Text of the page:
Government out by HK$50b on budget sums, say accountants
Accountants estimate this year's surplus will be 6 times the financial chief's initial forecast
The government has again made a gross underestimation of its budget surplus, according to accountants who put the figure at more than HK$58 billion, compared to the government's estimate of HK$9.1 billion.
In separate press conferences, the Hong Kong Institute of Certified Public Accountants and PricewaterhouseCoopers Hong Kong respectively predicted the government would post a HK$60 billion and HK$58.1 billion surplus in the fiscal year ending on March 31 - more than six times the figure forecast by Financial Secretary John Tsang Chun-wah in February's budget.
The accountants put the huge difference down to higher-than-expected stamp duty and income tax payments.
Stock market transactions also incur stamp duty and, along with property sales, big transactions here have contributed to the rise in stamp duty receipts, said the accountants.
"It is common to see a difference between the estimated and actual surplus, but the government has underestimated its surplus over the past five fiscal years, showing its conservative approach," said Florence Chan Yuen-fan, of the institute's taxation faculty executive committee. The gap between estimated and actual figures ranged from HK$26.7 billion last fiscal year to HK$100.3 billion in 2010-11.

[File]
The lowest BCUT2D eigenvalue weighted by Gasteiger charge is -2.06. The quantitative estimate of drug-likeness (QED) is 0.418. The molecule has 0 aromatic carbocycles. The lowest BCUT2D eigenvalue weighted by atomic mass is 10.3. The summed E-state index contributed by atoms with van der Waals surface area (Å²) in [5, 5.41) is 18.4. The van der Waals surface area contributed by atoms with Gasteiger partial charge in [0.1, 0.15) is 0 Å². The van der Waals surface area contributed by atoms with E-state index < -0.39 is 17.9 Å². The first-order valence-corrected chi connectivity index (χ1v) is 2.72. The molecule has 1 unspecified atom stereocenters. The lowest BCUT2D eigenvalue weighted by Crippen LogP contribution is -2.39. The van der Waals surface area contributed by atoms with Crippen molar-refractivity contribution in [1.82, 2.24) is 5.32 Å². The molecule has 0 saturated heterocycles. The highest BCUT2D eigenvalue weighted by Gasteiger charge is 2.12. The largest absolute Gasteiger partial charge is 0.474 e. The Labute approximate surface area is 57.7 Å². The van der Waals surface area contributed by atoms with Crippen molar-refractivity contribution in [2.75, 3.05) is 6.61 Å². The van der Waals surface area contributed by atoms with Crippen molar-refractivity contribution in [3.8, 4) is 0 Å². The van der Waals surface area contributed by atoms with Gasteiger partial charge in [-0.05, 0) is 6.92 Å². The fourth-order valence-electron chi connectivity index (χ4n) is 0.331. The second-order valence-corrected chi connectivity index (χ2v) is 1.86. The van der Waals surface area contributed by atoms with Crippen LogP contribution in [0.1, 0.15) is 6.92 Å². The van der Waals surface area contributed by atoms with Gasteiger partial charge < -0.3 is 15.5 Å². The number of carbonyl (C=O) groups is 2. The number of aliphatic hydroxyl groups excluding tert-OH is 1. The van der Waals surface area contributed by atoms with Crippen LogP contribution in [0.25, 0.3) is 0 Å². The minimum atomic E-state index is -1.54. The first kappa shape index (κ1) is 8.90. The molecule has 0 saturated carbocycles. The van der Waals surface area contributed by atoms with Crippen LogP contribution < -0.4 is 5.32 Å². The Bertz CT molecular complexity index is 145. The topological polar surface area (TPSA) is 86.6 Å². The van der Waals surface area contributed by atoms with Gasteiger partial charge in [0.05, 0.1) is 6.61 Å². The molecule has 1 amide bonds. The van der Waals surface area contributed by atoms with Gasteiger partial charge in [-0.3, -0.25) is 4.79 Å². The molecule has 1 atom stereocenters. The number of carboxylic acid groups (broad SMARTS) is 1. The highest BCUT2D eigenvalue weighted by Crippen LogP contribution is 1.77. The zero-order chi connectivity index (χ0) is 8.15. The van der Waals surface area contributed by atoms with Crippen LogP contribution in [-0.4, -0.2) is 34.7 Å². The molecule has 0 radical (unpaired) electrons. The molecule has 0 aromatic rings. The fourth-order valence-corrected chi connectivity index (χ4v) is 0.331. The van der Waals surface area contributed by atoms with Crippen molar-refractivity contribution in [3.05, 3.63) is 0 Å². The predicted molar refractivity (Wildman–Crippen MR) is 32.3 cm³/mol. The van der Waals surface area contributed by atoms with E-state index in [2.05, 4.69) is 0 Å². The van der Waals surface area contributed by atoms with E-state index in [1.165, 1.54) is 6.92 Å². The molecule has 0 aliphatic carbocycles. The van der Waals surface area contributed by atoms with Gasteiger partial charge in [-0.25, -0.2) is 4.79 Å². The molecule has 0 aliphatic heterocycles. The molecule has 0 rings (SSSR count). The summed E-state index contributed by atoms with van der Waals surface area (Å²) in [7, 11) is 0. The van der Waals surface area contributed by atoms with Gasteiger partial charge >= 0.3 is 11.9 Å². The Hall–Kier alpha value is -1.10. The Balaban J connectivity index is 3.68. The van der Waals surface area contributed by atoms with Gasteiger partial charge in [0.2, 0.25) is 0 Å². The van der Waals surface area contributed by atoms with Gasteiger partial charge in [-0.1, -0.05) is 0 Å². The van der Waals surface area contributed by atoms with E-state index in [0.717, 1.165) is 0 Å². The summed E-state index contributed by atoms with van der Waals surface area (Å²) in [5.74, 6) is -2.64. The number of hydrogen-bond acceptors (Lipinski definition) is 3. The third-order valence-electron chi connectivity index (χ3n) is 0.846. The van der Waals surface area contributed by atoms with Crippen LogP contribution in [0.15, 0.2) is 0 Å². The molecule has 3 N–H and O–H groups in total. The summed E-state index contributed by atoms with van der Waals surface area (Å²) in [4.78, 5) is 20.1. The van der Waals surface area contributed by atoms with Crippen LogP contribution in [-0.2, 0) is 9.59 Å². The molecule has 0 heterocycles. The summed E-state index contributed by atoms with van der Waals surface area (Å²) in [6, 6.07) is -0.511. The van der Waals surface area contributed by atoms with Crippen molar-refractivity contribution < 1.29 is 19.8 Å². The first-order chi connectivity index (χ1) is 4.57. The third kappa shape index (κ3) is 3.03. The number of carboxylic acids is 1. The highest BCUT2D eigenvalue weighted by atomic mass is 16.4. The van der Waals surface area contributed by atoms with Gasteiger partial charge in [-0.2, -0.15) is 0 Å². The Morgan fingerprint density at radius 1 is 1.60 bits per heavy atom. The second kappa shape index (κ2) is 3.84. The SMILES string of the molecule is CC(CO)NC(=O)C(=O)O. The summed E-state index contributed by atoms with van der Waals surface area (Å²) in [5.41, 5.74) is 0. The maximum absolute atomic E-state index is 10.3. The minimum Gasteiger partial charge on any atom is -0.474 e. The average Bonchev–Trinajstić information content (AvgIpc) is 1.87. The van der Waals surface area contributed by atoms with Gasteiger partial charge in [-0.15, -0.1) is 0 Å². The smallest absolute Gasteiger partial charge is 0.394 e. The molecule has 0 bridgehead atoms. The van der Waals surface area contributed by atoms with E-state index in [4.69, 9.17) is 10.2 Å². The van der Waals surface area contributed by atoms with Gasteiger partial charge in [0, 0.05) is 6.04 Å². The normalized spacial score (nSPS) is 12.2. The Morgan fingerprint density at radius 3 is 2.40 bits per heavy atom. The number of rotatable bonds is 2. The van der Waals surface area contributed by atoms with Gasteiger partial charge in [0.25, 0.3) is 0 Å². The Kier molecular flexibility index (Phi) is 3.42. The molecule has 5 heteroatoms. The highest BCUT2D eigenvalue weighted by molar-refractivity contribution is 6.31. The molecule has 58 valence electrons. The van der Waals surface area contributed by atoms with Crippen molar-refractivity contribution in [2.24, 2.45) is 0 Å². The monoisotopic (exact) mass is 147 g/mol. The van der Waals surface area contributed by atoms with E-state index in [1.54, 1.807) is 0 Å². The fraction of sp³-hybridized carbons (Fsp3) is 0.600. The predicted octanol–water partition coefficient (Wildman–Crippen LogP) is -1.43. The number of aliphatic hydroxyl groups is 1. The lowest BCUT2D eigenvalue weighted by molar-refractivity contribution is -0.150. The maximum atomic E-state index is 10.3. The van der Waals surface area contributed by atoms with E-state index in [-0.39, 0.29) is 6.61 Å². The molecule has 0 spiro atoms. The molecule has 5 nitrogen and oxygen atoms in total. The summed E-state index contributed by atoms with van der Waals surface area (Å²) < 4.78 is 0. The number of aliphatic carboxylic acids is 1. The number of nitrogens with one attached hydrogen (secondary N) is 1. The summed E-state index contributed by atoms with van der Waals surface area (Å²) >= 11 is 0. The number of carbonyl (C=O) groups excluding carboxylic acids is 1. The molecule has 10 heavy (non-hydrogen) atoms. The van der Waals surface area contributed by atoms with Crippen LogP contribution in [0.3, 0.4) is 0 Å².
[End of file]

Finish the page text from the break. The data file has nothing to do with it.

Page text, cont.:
In November, the city's fiscal reserves stood at HK$768.6 billion, up from HK$710.2 billion the previous year.
The institute suggested that business and the city's competitiveness would be boosted by using the windfall to cut profit taxes for companies with an annual turnover of less than HK$5 million.
With many Hongkongers leasing their homes, it also called for rents to be tax-deductable, complementing the mortgage-interest deduction available for home buyers.
Chan also suggested widening the marginal tax bands from HK$40,000 to up to HK$50,000. She added that instead of making ad-hoc changes to child and dependent-parent tax allowances, the government should establish a mechanism to adjust the amounts according to inflation.
Tsang has indicated that budget surpluses over the next few years would be used for the new "housing reserve" to help meet the government's goal of building 290,000 public flats in the next decade.